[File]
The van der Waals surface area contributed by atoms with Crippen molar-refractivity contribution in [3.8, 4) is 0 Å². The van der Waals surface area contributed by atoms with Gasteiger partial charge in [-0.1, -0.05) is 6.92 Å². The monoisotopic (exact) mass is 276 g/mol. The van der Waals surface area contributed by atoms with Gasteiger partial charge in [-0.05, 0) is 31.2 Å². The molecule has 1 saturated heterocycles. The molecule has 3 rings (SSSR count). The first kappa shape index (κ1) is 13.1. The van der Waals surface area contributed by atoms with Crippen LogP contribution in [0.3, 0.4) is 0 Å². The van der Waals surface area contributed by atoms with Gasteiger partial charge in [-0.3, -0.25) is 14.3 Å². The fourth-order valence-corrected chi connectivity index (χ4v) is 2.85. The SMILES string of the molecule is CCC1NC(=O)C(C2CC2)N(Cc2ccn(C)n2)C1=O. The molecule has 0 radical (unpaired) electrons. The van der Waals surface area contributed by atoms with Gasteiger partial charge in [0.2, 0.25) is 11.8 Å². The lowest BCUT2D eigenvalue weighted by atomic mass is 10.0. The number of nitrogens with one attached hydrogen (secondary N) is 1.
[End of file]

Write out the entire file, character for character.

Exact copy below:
The van der Waals surface area contributed by atoms with Crippen molar-refractivity contribution in [3.8, 4) is 0 Å². The van der Waals surface area contributed by atoms with Gasteiger partial charge in [-0.1, -0.05) is 6.92 Å². The monoisotopic (exact) mass is 276 g/mol. The van der Waals surface area contributed by atoms with Gasteiger partial charge in [-0.05, 0) is 31.2 Å². The molecule has 1 saturated heterocycles. The molecule has 3 rings (SSSR count). The first kappa shape index (κ1) is 13.1. The van der Waals surface area contributed by atoms with Crippen LogP contribution in [0.3, 0.4) is 0 Å². The van der Waals surface area contributed by atoms with Gasteiger partial charge in [-0.3, -0.25) is 14.3 Å². The fourth-order valence-corrected chi connectivity index (χ4v) is 2.85. The SMILES string of the molecule is CCC1NC(=O)C(C2CC2)N(Cc2ccn(C)n2)C1=O. The molecule has 0 radical (unpaired) electrons. The van der Waals surface area contributed by atoms with Gasteiger partial charge in [0.2, 0.25) is 11.8 Å². The lowest BCUT2D eigenvalue weighted by atomic mass is 10.0. The number of nitrogens with one attached hydrogen (secondary N) is 1.